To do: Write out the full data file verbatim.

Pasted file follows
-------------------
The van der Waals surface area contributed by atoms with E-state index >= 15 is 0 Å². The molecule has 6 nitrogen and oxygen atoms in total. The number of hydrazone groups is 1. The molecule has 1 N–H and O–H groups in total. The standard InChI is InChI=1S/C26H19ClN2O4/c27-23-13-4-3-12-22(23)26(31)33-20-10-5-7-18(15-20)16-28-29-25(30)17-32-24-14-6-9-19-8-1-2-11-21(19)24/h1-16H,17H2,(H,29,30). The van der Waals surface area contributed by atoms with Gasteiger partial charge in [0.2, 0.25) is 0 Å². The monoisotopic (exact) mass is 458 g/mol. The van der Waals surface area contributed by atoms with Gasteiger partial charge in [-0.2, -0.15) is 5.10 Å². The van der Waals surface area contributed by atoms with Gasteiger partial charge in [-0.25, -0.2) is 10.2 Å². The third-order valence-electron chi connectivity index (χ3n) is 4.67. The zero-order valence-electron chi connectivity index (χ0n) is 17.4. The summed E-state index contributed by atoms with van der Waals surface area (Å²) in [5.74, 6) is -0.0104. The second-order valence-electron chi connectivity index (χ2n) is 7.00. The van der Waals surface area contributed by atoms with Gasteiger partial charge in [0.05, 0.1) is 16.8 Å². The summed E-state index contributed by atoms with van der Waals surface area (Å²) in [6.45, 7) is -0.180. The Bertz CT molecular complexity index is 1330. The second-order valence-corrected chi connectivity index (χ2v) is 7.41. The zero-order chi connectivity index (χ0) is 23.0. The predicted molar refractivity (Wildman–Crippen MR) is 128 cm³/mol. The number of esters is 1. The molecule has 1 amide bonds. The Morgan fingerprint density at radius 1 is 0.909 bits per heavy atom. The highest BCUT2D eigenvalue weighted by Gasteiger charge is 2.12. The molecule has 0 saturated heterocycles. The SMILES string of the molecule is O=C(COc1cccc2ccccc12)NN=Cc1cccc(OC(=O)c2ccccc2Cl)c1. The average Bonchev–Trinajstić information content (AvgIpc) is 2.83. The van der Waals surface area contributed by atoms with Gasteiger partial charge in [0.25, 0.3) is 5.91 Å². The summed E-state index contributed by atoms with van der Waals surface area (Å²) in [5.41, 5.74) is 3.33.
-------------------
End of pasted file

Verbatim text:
The van der Waals surface area contributed by atoms with E-state index >= 15 is 0 Å². The molecule has 6 nitrogen and oxygen atoms in total. The number of hydrazone groups is 1. The molecule has 1 N–H and O–H groups in total. The standard InChI is InChI=1S/C26H19ClN2O4/c27-23-13-4-3-12-22(23)26(31)33-20-10-5-7-18(15-20)16-28-29-25(30)17-32-24-14-6-9-19-8-1-2-11-21(19)24/h1-16H,17H2,(H,29,30). The van der Waals surface area contributed by atoms with Gasteiger partial charge in [0.2, 0.25) is 0 Å². The monoisotopic (exact) mass is 458 g/mol. The van der Waals surface area contributed by atoms with Gasteiger partial charge in [-0.2, -0.15) is 5.10 Å². The van der Waals surface area contributed by atoms with Gasteiger partial charge in [-0.25, -0.2) is 10.2 Å². The third-order valence-electron chi connectivity index (χ3n) is 4.67. The zero-order valence-electron chi connectivity index (χ0n) is 17.4. The summed E-state index contributed by atoms with van der Waals surface area (Å²) in [5.74, 6) is -0.0104. The second-order valence-electron chi connectivity index (χ2n) is 7.00. The van der Waals surface area contributed by atoms with Gasteiger partial charge in [0.05, 0.1) is 16.8 Å². The summed E-state index contributed by atoms with van der Waals surface area (Å²) in [6.45, 7) is -0.180. The Bertz CT molecular complexity index is 1330. The second-order valence-corrected chi connectivity index (χ2v) is 7.41. The zero-order chi connectivity index (χ0) is 23.0. The predicted molar refractivity (Wildman–Crippen MR) is 128 cm³/mol. The number of esters is 1. The molecule has 1 amide bonds. The Morgan fingerprint density at radius 1 is 0.909 bits per heavy atom. The highest BCUT2D eigenvalue weighted by Gasteiger charge is 2.12. The molecule has 0 saturated heterocycles. The SMILES string of the molecule is O=C(COc1cccc2ccccc12)NN=Cc1cccc(OC(=O)c2ccccc2Cl)c1. The average Bonchev–Trinajstić information content (AvgIpc) is 2.83. The van der Waals surface area contributed by atoms with Gasteiger partial charge in [0.25, 0.3) is 5.91 Å². The summed E-state index contributed by atoms with van der Waals surface area (Å²) in [5.41, 5.74) is 3.33.